Recently, Endo et al.  published a very interesting paper in which they characterize completely new mechanism for PPARγ-dependent regulation of tubular transport. In isolated rabbit, rat, and human proximal tubules, pioglitazone at very low concentration (0.3 μM) stimulated basolateral Na+-−bicarbonate cotransporter (NBC) and apical NHE3 within 5 minutes. Very short time of response suggests its nongenomic nature whereas concentration range indicates that the effect may be relevant in PGZ-treated patients. These effects of pioglitazone were suppressed by PPARγ antagonist, GW9662, nonspecific protein tyrosine kinase inhibitor, genistein, specific inhibitor of cytosolic tyrosine kinase c-Src, PP2, specific inhibitor of epidermal growth factor receptor (EGFR), AG1478, and extracellular signal-regulated kinase (ERK) inhibitor, PD98059, but not by either protein kinase C or protein kinase A inhibitors, calphostin C, or H89, respectively. In addition, pioglitazone increased phosphorylation level of ERK in proximal tubule cells, which was also prevented by GW9662, PP2, AG1478, and PD98059. The diffusion of cytosolic expression of PPARγ was observed in rabbit, rat, and human proximal tubular cells and pioglitazone increased c-Src phosphorylation in the renal cortex of rats and rabbits, which was prevented by PP2 but not by AG1478, indicating that EGFR is downstream of c-Src in the signaling cascade .
EGFR is a plasma membrane tyrosine kinase which may be activated by its cognate ligand, epidermal growth factor (EGF), and several other proteins like heparin-binding epidermal growth factor (HB-EGF) [37, 38]. EGFR is highly expressed in renal tubules and its peptide ligands are abundant in urine. However, apart from its ligands, EGFR may be activated by many other factors such as angiotensin II, endothelin-1, catecholamines, and aldosterone; the phenomenon is referred to as “transactivation.” Several mechanisms of EGFR transactivation have been described among which two are the most important: (i) stimulation of metalloprotease-dependent cleavage of HB-EGF from its inactive membrane-bound precursor and (ii) direct phosphorylation of intracellular EGFR domain by c-Src. Transactivation of EGFR by these factors has been observed in blood vessels and the kidney and may contribute to the development of arterial hypertension by increasing vascular tone and/or tubular Na+ reabsorption . Indeed, EGFR inhibitors such as AG1478 reduce vascular tone and blood pressure in several experimental models of hypertension [38, 39]. Upon activation, EGFR triggers several intracellular signaling mechanisms including (i) Ras protein, Raf-1 kinase, MEK kinase, and ERK; (ii) phosphoinositide 3-kinase; and (iii) phospholipase Cγ. The results of Endo et al. strongly suggest that TZDs, in a PPARγ-dependent manner, transactivate EGFR in the proximal tubule by activating c-Src, ultimately leading to NHE3 and NBC-driven sodium reabsorption. Indeed, in vivo single dose of pioglitazone (10 mg/kg), producing its plasma concentration of about 0.3 μM, reduced fractional lithium clearance, urine output, and free water clearance in the rat . This effect was abolished by the inhibitor of proximal tubule carbonic anhydrase, acetazolamide.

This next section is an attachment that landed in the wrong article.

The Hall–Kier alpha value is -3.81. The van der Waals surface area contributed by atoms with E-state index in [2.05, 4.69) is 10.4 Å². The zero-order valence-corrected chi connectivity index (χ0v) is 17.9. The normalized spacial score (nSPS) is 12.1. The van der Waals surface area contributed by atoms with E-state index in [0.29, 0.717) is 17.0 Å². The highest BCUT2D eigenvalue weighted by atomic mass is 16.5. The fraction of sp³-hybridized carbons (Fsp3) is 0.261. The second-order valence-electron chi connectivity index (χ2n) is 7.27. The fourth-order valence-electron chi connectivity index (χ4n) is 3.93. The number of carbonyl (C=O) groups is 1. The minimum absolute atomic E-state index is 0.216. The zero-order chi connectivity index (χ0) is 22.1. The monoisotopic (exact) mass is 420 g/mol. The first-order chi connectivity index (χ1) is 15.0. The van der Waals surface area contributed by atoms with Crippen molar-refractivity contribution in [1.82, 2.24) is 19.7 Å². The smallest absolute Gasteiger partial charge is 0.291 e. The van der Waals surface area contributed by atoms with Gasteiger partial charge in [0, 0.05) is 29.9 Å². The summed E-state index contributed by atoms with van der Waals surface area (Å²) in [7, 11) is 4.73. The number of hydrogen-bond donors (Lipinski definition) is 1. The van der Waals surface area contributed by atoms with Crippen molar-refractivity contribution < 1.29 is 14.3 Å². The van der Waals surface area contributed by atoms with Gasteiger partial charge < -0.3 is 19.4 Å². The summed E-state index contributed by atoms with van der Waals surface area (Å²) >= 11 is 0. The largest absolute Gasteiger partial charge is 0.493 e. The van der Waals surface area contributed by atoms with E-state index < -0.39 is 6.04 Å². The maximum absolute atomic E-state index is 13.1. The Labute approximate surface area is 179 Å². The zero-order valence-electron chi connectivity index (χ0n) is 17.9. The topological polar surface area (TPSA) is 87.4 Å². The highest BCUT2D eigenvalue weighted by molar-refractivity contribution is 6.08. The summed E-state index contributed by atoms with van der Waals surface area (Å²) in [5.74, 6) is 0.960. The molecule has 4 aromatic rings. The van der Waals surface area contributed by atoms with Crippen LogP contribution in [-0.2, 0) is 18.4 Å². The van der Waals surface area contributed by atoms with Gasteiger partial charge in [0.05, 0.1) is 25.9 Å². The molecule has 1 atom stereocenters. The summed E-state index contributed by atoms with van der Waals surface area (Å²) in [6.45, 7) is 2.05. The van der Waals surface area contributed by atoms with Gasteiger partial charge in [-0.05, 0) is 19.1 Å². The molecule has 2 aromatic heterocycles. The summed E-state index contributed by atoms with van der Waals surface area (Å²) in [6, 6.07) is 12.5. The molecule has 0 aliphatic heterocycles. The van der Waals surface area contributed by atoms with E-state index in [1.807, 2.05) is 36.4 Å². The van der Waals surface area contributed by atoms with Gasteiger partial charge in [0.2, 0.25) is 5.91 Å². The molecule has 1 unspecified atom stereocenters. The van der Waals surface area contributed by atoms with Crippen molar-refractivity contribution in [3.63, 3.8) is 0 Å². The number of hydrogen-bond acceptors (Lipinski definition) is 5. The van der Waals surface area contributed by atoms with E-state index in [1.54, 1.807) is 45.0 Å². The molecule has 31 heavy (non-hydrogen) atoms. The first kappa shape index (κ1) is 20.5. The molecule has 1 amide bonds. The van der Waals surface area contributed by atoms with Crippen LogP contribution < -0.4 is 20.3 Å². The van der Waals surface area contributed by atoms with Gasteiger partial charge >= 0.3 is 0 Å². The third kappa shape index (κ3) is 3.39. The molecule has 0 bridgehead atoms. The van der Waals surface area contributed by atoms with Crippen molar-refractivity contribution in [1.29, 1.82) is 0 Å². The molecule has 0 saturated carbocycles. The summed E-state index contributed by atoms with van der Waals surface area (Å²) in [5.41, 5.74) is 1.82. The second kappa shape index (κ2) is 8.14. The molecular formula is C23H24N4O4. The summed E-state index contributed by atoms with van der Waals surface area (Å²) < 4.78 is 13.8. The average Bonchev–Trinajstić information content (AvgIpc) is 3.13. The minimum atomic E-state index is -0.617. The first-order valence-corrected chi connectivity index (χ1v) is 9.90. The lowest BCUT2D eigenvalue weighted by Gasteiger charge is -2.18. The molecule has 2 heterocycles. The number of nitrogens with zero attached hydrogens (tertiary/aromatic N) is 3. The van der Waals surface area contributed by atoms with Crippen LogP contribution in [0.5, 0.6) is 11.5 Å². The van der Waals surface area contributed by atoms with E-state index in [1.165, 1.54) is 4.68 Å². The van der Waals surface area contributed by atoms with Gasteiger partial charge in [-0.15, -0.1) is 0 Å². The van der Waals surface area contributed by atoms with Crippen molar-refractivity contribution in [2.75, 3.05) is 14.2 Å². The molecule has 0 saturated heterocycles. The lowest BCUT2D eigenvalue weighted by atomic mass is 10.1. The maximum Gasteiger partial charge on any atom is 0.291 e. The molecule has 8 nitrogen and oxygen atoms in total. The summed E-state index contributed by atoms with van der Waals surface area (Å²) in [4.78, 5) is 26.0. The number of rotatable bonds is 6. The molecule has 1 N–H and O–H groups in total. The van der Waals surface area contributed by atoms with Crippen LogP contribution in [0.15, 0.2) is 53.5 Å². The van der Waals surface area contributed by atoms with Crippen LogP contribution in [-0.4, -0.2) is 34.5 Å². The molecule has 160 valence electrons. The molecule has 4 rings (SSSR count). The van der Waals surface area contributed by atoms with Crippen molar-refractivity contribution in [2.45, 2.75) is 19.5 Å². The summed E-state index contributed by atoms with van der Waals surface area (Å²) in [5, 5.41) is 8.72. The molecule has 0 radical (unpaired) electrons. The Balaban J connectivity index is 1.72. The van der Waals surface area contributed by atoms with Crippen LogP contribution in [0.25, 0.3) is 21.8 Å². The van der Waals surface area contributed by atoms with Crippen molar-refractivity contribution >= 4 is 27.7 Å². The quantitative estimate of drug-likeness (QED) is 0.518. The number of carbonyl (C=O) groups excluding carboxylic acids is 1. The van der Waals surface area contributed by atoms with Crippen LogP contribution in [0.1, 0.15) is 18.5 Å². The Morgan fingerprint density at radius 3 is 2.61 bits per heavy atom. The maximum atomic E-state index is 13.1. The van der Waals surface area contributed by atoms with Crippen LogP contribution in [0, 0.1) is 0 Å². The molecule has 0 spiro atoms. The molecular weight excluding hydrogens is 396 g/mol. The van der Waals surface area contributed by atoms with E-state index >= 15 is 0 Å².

This study  raises the question of how PPARγ can stimulate c-Src-EGFR-ERK pathway without affecting gene expression. To answer this question, authors examined the effect of PGZ on embryonic fibroblasts from wild-type and PPARγ−/− mice. In PPARγ+/+ but not PPARγ−/− cells, pioglitazone rapidly stimulated NHE1 and increased ERK phosphorylation, the effects which were abolished by GW9662, AG1478, PD98059, or PP2 but not by transcription inhibitor, actinomycin D, supporting its nongenomic nature . Interestingly, higher PGZ concentration (30 μM) decreased NHE1 activity to the similar extent in PPARγ+/+ and PPARγ−/− cells, in PPARγ-independent manner. Adenovirus-mediated transfer of mice PPARγ construct to cells lacking this receptor restored the ability of 0.3 μM PGZ to stimulate NHE1 and to increase ERK phosphorylation. The same was observed after transfection of PPARγ ligand-binding domain which is able to bind TZDs but cannot bind to DNA or stimulate gene expression. Ligand-binding domain mutant, Q284P, which cannot bind TZDs did not restore the effect of pioglitazone. These results indicate that the effect of pioglitazone requires its binding to PPARγ but does not require transcriptional activity of the receptor. Pioglitazone failed to increase NHE1 activity or ERK phosphorylation in fibroblasts isolated from c-Src−/− mice, and c-Src and PPARγ were coimmunoprecipitated by antibody specific for each of these proteins suggesting their direct interaction. Finally, pioglitazone increased the association of PPARγ with c-Src. In contrast to wild type, ligand-binding domain mutant Q284P could not interact with c-Src . Taken together, these results indicate that TZDs transactivate EGFR by inducing PPARγ-c-Src interaction.